San Diego Padres Prospects – Top 80 Ranked


Ranking Top 80 Padres Prospects

My Top Prospect methodology was simple — I think. Try not to follow the hype too much and rumors from the various sites as much as possible — as teams’ valuation measurement vary, and while the rumors of helium prospect rise and fall throughout the industry appear to change daily, that’s not always the case for the teams coveting such prospects. There’s many many factors.

I note players throughout the year (much like I attempt to do for the MLB Draft), I believe would raise their value (or fall) — based on performances, tools, rank, competition, along with guys I just really liked. In addition, to always research as much video on each player (if possible). Platforms like Baseball America, Ben Badler, Perfect Game, Prospects Live, Baseball Cencus, and MLB.com have incredible coverage.

The aforementioned sites help as some provide a top 100-200 potential draft picks, or prospect rankings, individual continuous updated report cards to track. Thus, after I believe I have a decent grasp on a ‘ballpark’ placement for a player, those sites also help after making your separate selections. Did I rank this guy way too high (that can be said for tracking the draft too)? Has this kid fallen off from production or injury?

In addition to those platforms and accessible sources being invaluable, I’ve found over the years to follow your own evaluation over the hype of the rumor mill, or bullish opinions from others; as often the bandwagon perception of players will often be counterproductive if you have a decent feel for the game.

For example, oh, Keith Law didn’t like your guy, or John Manual loves a talent you see being a potential bullpen piece and not a starter — so let’s change your order? That’s when you lose any real feel for where the said prospects will often climb or fall in the prospect rankings.

Follow who you like and track their production, health, competition, and try and project their ceiling with their tools, body type and athleticism (or lack there of) and where you think they’d fit. Moreover, I believe it’s important to evaluate each player individually, without trying to draw a comparison to other prospects. Another key in my opinion attempting to be objective, but also avoiding some of the hype. Every player is different; tools, mechanics, athleticism, mentality, baseball acumen, ceiling, floor, competition, etc.

Attempting to remain open and objective to the myriad of outlets and information ad nauseam is difficult. If you love a player, rank him high on your evaluation of where you believe he should be. Base your slotting on some of the aforementioned reasoning; not because another prospect with a very different situation has similar appearing tools, projection or production in their respective leagues.

I try to stear clear of the excellent authoritative evaluation sites, such as, BaseballAmerica.com (even though I have a subscription now), or respected evaluators. However, with social media and the blogosphere instant news updates and reguritated information, it’s next to impossible not to retain some of that information in the process. On a side note, the guys from MLB.com, such as, Jonathan Mayo and Jim Callis, an up-and-coming (to some of you) prospect rat, Emily Waldon, from The Athletic (among others) — do a great job year round of covering these talented kids, and their information seems endless.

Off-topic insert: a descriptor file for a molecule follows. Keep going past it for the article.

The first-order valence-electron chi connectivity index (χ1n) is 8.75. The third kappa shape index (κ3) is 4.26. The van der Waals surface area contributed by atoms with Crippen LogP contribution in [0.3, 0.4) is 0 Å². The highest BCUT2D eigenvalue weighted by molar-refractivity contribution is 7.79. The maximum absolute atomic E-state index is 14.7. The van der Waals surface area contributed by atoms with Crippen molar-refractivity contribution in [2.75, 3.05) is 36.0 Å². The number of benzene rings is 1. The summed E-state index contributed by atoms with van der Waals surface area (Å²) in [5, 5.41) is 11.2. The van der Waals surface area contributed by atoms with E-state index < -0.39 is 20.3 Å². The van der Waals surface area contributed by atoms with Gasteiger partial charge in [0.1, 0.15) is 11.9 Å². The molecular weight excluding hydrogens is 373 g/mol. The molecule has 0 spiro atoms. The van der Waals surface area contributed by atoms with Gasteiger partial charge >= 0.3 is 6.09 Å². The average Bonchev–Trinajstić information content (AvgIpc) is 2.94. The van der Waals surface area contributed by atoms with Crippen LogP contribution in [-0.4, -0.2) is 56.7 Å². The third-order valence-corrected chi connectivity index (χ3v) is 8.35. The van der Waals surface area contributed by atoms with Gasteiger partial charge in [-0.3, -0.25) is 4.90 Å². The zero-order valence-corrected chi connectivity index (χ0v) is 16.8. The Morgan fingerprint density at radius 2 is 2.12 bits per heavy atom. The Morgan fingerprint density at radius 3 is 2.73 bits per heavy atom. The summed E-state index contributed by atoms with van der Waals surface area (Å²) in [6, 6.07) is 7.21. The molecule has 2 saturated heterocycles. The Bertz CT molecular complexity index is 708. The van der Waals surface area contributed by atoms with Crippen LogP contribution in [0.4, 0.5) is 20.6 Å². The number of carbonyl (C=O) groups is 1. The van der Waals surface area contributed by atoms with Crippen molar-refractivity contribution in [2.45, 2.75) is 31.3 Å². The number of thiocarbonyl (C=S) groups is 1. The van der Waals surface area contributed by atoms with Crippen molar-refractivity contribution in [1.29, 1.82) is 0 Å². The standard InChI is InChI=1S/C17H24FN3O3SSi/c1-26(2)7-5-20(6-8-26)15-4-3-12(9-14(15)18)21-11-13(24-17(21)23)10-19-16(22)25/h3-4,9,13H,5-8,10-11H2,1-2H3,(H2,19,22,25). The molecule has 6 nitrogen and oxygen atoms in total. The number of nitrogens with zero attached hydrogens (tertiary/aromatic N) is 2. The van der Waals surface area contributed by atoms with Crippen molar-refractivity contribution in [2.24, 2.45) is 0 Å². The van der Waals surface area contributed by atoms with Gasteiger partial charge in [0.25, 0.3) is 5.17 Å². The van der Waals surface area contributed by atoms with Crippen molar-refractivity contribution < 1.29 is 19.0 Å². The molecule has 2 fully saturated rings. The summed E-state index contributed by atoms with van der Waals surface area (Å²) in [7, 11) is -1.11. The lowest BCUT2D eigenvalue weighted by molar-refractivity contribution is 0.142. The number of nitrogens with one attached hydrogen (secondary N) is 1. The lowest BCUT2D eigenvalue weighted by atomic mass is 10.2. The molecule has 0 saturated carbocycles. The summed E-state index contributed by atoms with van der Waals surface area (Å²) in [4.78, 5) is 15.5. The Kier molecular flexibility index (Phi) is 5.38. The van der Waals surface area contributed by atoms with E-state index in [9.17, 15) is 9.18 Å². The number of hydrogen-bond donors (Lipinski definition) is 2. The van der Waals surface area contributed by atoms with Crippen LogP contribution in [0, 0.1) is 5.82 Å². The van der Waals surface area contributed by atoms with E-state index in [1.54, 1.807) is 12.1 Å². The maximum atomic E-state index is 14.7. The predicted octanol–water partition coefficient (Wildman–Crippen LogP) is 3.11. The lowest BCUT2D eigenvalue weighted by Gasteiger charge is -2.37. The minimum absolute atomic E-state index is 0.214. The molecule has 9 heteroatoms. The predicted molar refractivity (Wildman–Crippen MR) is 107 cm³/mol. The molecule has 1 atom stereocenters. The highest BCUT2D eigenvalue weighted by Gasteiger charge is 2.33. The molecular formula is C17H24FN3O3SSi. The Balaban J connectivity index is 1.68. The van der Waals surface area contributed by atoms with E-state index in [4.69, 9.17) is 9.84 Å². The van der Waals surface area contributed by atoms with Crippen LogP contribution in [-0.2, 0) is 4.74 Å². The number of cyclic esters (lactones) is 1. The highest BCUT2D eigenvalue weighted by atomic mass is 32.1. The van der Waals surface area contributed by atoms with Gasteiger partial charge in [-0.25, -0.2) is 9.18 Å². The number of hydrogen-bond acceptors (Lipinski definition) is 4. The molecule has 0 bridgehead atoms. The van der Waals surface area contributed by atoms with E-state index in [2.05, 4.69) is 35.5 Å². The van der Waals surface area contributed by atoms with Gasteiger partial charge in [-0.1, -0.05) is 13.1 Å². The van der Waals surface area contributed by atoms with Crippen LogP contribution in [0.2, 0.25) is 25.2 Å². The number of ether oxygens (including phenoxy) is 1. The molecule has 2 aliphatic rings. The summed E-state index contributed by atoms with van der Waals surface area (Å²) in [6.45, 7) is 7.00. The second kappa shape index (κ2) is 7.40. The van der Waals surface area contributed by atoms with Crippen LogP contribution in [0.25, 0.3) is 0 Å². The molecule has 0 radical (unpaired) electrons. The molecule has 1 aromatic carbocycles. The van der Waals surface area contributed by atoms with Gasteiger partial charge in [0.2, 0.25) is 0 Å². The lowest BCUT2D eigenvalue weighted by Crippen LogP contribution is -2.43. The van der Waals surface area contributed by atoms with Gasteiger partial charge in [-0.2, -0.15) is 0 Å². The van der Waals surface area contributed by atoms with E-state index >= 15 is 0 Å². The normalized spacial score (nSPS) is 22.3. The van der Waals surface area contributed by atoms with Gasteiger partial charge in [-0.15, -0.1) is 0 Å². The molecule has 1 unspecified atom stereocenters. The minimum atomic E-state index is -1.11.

I would give all the guys at Baseball America, Prospects Live, Baseball Census, and individual evaluators a follow. They all have something to offer, and also seem like really good people. Rare in a business full of strong opinionated egos and God complexes.

I will spare background here on the players, statistics — as most of you have heard about so many of these players at length. But I’d recommend the other sites for a more extensive look at their former schools, programs, levels, attributes, tools, ceiling and floors, full scouting reports, and current backgrounds and statistical analysis.

  1. Fernando Tatis Jr.
  2. MacKenzie Gore
  3. Francisco Mejía
  4. Chris Paddack
  5. Luis Urías
  6. Luis Patiño
  7. Adrian Morejon
  8. Xavier Edwards
  9. Michel Baez
  10. Hudson Potts
  11. Logan Allen
  12. Tirso Ornelas
  13. Ryan Weathers
  14. Cal Quantrill
  15. Buddy Reed
  16. Josh Naylor
  17. Esteury Ruiz
  18. Anderson Espinoza
  19. Luis Campusano
  20. Edward Olivares
  21. Jeisson Rosario
  22. Austin Allen
  23. Owen Miller
  24. Gabriel Arias
  25. Reggie Lawson
  26. Osvaldo Hernandez
  27. Andres Muñoz
  28. Grant Little
  29. Esteban Quiroz
  30. Olivier Basabe
  31. Blake Hunt
  32. Tucupita Marcano
  33. Eguy Rosario
  34. Joey Cantillo
  35. Pedro Avila
  36. Ty France
  37. Jordy Barley
  38. Jorge Oña
  39. Michael Gettys
  40. Omar Cruz
  41. Hansel Rodriguez
  42. Jason Vosler
  43. Robbie Podorsky
  44. Luis Almanzar
  45. Justin Lopez
  46. Kelvin Melean
  47. Lee Solomon
  48. Gerardo Reyes
  49. Mathew Batten
  50. Nick Gatewood
  51. Yeison Santana
  52. Ramon Perez
  53. Efrain Contreras
  54. Henry Henry
  55. Jawuan Harris
  56. Dylan Coleman
  57. Mason Thompson
  58. Manuel Partida
  59. Frank Lopez
  60. Ronald Bolanos
  61. Sam Keating
  62. Sean Guilbe
  63. Reinaldo Ilarraza
  64. Lake Bachar
  65. Cole Bellinger
  66. Jack Suwinski
  67. Ruddy Giron
  68. David Bednar
  69. Christian Heredia
  70. Edgar Martinez
  71. Miguel Rondon
  72. Dan Dallas
  73. Agustin Ruiz
  74. Ignacio Feliz
  75. Vladimir Echavarria
  76. Tom Cosgrove
  77. Nick Margevicius
  78. Diomar Lopez
  79. Mason House
  80. Alison Quintero

Prospects like Eric Lauer, Joey Luchessi, Miguel Diaz, Jose Castillo, Franchy Cordero, Franmil Reyes, Luis Torrens, among others were not considered here, as many have graduated from their prospect status (in my eyes, albeit others to a smaller sample size).

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